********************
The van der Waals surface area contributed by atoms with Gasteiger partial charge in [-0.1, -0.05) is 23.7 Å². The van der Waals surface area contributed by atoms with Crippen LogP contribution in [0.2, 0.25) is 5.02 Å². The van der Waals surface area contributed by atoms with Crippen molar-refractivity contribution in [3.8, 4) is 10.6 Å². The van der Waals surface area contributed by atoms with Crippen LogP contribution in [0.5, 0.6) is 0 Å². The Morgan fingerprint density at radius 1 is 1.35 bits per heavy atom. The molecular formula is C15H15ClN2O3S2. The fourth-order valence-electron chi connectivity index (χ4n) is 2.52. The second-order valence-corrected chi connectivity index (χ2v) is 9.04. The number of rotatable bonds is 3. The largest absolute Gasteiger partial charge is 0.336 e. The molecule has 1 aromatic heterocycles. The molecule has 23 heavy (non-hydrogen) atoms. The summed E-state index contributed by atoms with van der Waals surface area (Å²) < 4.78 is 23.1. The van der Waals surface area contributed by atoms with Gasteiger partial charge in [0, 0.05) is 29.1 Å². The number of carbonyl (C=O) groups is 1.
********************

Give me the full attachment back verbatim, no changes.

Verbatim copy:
The van der Waals surface area contributed by atoms with Gasteiger partial charge in [-0.1, -0.05) is 23.7 Å². The van der Waals surface area contributed by atoms with Crippen LogP contribution in [0.2, 0.25) is 5.02 Å². The van der Waals surface area contributed by atoms with Crippen molar-refractivity contribution in [3.8, 4) is 10.6 Å². The van der Waals surface area contributed by atoms with Crippen LogP contribution in [0.5, 0.6) is 0 Å². The Morgan fingerprint density at radius 1 is 1.35 bits per heavy atom. The molecular formula is C15H15ClN2O3S2. The fourth-order valence-electron chi connectivity index (χ4n) is 2.52. The second-order valence-corrected chi connectivity index (χ2v) is 9.04. The number of rotatable bonds is 3. The largest absolute Gasteiger partial charge is 0.336 e. The molecule has 1 aromatic heterocycles. The molecule has 23 heavy (non-hydrogen) atoms. The summed E-state index contributed by atoms with van der Waals surface area (Å²) < 4.78 is 23.1. The van der Waals surface area contributed by atoms with Gasteiger partial charge in [0, 0.05) is 29.1 Å². The number of carbonyl (C=O) groups is 1.